Over a hundred veterans took their seats in the Salem Armory Auditorium on Friday afternoon. Piled in front of them were red, white, and blue quilts—each with a unique geometric pattern of patriotic symbols.
In a ceremony lasting more than an hour, each veteran was recognized by name, branch, time served – up to the hour in one case – and, as the quilt was draped around them, an outstretched hand and a message:
“On behalf of the Quilts of Valor Foundation, thank you for your service.”
The Veterans Day event was the first of its kind in Salem and was the result of over a year of planning and craftsmanship by a team of volunteer quilters.
Leading the charge were Mary Williams and her husband, Jeff, of Salem. Her son serves as an officer in the US Marine Corps at Quantico, Virginia.
“Veterans sometimes go through Veterans Day, and they go to Applebee’s and they get a free dinner, or they watch a parade from afar, but nobody really points it out to them,” Williams said. “To be a veteran getting a quilt in front of all your comrades on Veterans Day and just being thanked and welcomed home – just amazing.”
Williams, who grew up on military bases, relocated to Salem and opened Will-n-Bee’z Quilt and Coffee Shoppe in 2017. Upon learning that there were no local groups participating in the national Quilts of Valor Foundation, she decided to start one.
The next year she was one of a few founding members of the Salem Star Valor Quilters of Oregon, which now has more than 40 quilters.
The Veterans Day event partnered with a Portland group, the Northwest Quilters, to create over a hundred quilts for the honored guests.
Williams said her goal is to share the warmth that a quilt provides with veterans who may feel alone or unseen.
“Anyone who’s had a good grandma’s quilt knows how cozy and warm and comforting a quilt can be,” she said. “It just tells me love.”
One of the recipients, Jesus “Monty” Montes, an Army Cavalryman who served in World War II, Korea and Vietnam, said he couldn’t thank the volunteers enough for the work they put into the ceremony. He said honoring women who have served and those with dementia is particularly powerful.
“A lot of people think, ‘Oh, they just do quilts,’ but it means a lot to these veterans,” Montes said. “Some of them can’t speak, but they feel you’re there when you touch their hand, they let you know. Or a grin or a smile. That’s all it takes.”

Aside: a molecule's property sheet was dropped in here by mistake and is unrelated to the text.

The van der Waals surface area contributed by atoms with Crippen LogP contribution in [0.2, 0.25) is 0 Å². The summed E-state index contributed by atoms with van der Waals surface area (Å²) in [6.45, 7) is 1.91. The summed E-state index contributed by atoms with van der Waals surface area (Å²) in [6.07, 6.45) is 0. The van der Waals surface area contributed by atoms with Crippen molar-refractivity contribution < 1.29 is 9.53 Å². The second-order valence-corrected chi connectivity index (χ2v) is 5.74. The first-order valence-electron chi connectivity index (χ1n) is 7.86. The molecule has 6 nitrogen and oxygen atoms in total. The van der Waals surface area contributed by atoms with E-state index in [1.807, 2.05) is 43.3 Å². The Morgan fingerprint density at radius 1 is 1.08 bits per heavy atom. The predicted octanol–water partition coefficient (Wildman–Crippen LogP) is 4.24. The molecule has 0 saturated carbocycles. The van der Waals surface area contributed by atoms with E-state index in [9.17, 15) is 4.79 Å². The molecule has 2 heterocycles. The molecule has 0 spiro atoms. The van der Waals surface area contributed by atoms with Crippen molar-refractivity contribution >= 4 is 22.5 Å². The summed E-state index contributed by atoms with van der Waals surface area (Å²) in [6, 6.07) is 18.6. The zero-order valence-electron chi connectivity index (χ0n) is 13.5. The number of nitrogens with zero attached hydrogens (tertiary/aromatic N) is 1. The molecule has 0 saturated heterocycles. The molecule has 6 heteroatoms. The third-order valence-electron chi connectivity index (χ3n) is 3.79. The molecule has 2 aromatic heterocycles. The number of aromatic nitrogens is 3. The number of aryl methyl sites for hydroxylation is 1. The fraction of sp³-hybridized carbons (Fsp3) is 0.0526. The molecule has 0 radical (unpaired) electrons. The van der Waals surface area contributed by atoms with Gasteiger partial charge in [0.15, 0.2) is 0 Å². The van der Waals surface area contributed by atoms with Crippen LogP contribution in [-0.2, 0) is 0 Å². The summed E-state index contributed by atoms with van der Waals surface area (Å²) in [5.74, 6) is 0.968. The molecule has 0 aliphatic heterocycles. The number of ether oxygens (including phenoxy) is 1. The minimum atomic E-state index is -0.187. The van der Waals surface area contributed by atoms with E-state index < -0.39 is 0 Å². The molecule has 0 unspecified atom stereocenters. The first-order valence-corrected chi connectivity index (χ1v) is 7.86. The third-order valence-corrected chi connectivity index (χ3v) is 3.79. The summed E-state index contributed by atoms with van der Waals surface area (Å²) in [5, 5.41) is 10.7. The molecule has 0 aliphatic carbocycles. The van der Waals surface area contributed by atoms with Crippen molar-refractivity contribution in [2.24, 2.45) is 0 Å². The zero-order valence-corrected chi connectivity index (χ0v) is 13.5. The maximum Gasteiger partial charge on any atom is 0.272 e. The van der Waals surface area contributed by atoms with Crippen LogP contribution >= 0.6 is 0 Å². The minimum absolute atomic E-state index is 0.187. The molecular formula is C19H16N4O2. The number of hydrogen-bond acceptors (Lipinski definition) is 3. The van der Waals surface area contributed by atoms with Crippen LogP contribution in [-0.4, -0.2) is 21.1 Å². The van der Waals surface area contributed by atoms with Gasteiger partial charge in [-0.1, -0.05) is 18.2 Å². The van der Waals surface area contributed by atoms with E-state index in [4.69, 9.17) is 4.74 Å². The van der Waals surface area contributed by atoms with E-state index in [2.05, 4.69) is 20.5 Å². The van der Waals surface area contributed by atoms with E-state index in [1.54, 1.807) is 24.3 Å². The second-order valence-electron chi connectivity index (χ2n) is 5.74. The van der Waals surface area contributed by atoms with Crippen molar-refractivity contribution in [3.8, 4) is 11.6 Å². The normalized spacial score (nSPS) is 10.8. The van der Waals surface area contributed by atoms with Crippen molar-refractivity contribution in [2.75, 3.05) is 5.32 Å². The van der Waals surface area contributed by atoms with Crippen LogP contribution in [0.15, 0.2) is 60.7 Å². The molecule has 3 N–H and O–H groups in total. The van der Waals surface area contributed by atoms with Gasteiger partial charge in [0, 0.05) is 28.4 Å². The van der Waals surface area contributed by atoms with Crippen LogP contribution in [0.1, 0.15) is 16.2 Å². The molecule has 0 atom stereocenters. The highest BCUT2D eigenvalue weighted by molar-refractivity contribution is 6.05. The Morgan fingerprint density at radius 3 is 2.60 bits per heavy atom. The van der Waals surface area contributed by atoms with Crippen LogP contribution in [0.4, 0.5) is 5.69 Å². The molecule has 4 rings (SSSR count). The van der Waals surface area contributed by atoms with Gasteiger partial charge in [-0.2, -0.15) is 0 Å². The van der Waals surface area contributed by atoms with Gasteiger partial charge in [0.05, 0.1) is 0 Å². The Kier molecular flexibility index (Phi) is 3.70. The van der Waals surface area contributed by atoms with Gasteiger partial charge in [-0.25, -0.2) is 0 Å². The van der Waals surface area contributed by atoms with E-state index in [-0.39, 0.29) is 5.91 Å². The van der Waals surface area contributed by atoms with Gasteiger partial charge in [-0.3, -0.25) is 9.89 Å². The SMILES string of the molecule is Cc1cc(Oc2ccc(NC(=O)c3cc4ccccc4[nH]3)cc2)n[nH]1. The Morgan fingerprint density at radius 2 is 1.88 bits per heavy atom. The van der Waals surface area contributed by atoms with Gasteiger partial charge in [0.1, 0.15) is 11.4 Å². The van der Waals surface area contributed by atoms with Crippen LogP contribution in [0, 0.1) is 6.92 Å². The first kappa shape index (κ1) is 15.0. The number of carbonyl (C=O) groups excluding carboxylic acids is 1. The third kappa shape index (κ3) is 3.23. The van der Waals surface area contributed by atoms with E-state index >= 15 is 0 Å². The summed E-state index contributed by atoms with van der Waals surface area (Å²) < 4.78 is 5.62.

Many of the contestants served in Vietnam, and the handful who served during World War II received a standing ovation.
Former Oregon Governor Ted Kulongoski, who served in the US Marine Corps, was the first to be awarded a blanket in the state colors of navy blue and gold.
“They’re just a remarkable group of people,” he said. “I have a lot of respect for everyone in the military.”
As governor, he made trips to Afghanistan and Iraq to visit troops, including Anita Stratton, who still works in public affairs for the National Guard.
She described the awards as emotional.
“If they say it’s to keep you warm, it definitely will,” she said of the quilt. “And it reminds me of the love these ladies put into it and the effort and time and that’s very much appreciated.”
She said she was particularly pleased with the recognition of Vietnam veterans.
Her friend Jim Martichuski, an Army National Guard veteran, agreed.
“The Vietnam veterans were not treated well when they came home. Just saying ‘thank you, welcome home’ to them right now means more to them than you could ever write in a newspaper,” he said.
Williams said the group has not yet decided whether the event will go on an annual basis, although they have ambitions to do so. She hopes to expand the program by reaching more veterans.
“The only way we can do that is to spread the word,” she said. “We are very happy about it.”
Contact reporter Abbey McDonald: [email protected] or 503-704-0355.
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